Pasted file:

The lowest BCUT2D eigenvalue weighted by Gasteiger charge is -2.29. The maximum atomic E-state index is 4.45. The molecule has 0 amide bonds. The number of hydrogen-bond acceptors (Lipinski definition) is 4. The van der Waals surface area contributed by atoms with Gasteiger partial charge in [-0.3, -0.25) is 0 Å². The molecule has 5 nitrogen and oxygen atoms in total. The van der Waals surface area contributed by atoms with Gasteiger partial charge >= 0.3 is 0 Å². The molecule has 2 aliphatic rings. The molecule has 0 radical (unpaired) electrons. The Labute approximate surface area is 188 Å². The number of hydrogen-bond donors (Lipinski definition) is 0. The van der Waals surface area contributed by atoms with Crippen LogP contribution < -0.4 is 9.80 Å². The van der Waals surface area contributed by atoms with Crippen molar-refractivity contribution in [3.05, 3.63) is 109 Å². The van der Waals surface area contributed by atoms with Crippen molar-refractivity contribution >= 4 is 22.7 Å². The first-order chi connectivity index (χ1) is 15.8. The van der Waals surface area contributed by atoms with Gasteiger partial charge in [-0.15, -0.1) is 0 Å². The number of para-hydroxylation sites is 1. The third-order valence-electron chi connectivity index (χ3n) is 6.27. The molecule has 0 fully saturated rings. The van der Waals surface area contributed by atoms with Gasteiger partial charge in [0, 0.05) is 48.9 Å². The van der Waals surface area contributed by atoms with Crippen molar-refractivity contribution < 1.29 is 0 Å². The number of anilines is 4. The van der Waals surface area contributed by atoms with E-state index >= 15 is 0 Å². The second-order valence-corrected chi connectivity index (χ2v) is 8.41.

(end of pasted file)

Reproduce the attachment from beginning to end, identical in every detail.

The lowest BCUT2D eigenvalue weighted by Gasteiger charge is -2.29. The maximum atomic E-state index is 4.45. The molecule has 0 amide bonds. The number of hydrogen-bond acceptors (Lipinski definition) is 4. The van der Waals surface area contributed by atoms with Gasteiger partial charge in [-0.3, -0.25) is 0 Å². The molecule has 5 nitrogen and oxygen atoms in total. The van der Waals surface area contributed by atoms with Gasteiger partial charge >= 0.3 is 0 Å². The molecule has 2 aliphatic rings. The molecule has 0 radical (unpaired) electrons. The Labute approximate surface area is 188 Å². The number of hydrogen-bond donors (Lipinski definition) is 0. The van der Waals surface area contributed by atoms with Crippen LogP contribution < -0.4 is 9.80 Å². The van der Waals surface area contributed by atoms with Crippen molar-refractivity contribution in [3.05, 3.63) is 109 Å². The van der Waals surface area contributed by atoms with Crippen molar-refractivity contribution >= 4 is 22.7 Å². The first-order chi connectivity index (χ1) is 15.8. The van der Waals surface area contributed by atoms with Gasteiger partial charge in [-0.15, -0.1) is 0 Å². The number of para-hydroxylation sites is 1. The third-order valence-electron chi connectivity index (χ3n) is 6.27. The molecule has 0 fully saturated rings. The van der Waals surface area contributed by atoms with Gasteiger partial charge in [0, 0.05) is 48.9 Å². The van der Waals surface area contributed by atoms with Crippen molar-refractivity contribution < 1.29 is 0 Å². The number of anilines is 4. The van der Waals surface area contributed by atoms with E-state index >= 15 is 0 Å². The second-order valence-corrected chi connectivity index (χ2v) is 8.41.